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Help and advice for FRETHERNE, Gloucestershire - Extract from National Gazetteer, 1868

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FRETHERNE, Gloucestershire - Extract from National Gazetteer, 1868

[Description(s) from The National Gazetteer (1868)]
"FRETHERNE, a parish in the upper division of the hundred of Whitstone, county Gloucester, 6 miles W. of Stonehouse, its post town, and 9 S.W. of Gloucester. Frocester on the Bristol and Birmingham railway is the nearest station, being distant about 5 miles to the S.E. The river Severn bounds the parish on the S., and the Gloucester and Berkeley ship canal and the Stroud canal pass through it. The banks of the Severn are here precipitously steep, and Fretherne Cliff rises to the height of 60 feet above the level of the river. Its Saxon name was Fethanieag, where the Saxon Chronicle relates that Ceawlin, King of Wessex, obtained a victory over the Britons in 584. An Act of Parliament was obtained in 1839 for enclosing the waste lands in this parish. At one time the manor was held by the Clifford family.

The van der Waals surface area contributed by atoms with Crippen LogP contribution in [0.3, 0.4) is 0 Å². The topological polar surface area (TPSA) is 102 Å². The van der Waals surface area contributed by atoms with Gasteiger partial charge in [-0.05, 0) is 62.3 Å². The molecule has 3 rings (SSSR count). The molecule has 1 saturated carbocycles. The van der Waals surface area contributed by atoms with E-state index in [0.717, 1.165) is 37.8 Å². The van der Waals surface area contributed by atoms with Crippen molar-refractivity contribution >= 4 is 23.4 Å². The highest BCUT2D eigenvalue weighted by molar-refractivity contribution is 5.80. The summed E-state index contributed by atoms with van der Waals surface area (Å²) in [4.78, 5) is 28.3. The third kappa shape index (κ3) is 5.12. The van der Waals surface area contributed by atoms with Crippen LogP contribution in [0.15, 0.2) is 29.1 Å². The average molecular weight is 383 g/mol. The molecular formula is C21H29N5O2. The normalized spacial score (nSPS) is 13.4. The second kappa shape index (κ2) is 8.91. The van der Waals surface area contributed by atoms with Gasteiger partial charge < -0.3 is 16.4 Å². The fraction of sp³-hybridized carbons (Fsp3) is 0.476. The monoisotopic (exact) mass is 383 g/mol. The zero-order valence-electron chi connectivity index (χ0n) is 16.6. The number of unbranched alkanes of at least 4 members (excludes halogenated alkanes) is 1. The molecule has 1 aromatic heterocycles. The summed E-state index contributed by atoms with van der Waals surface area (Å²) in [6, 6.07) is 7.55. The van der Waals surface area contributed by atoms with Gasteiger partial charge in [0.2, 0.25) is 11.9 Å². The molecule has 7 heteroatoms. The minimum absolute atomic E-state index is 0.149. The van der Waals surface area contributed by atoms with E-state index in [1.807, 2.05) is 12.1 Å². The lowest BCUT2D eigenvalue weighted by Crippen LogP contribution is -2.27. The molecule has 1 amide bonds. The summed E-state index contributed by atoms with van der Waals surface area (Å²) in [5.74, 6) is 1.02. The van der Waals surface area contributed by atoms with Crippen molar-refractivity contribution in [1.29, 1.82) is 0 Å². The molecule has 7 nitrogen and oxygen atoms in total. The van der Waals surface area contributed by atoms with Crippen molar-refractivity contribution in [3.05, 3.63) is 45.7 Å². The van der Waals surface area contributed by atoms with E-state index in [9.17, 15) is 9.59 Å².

The living is a rectory* in the diocese of Gloucester and Bristol, value £282. The church is a stone edifice of the present century, dedicated to St. Mary. There is an endowment producing nearly £100 per annum, for religious purposes. The Wesleyans have a chapel, and there is a National school. Fretherne Lodge is said to have been the birth-place of the celebrated Rosamond Clifford, known in history as Fair Rosamond."

[Description(s) from The National Gazetteer of Great Britain and Ireland (1868)
Transcribed by Colin Hinson ©2003]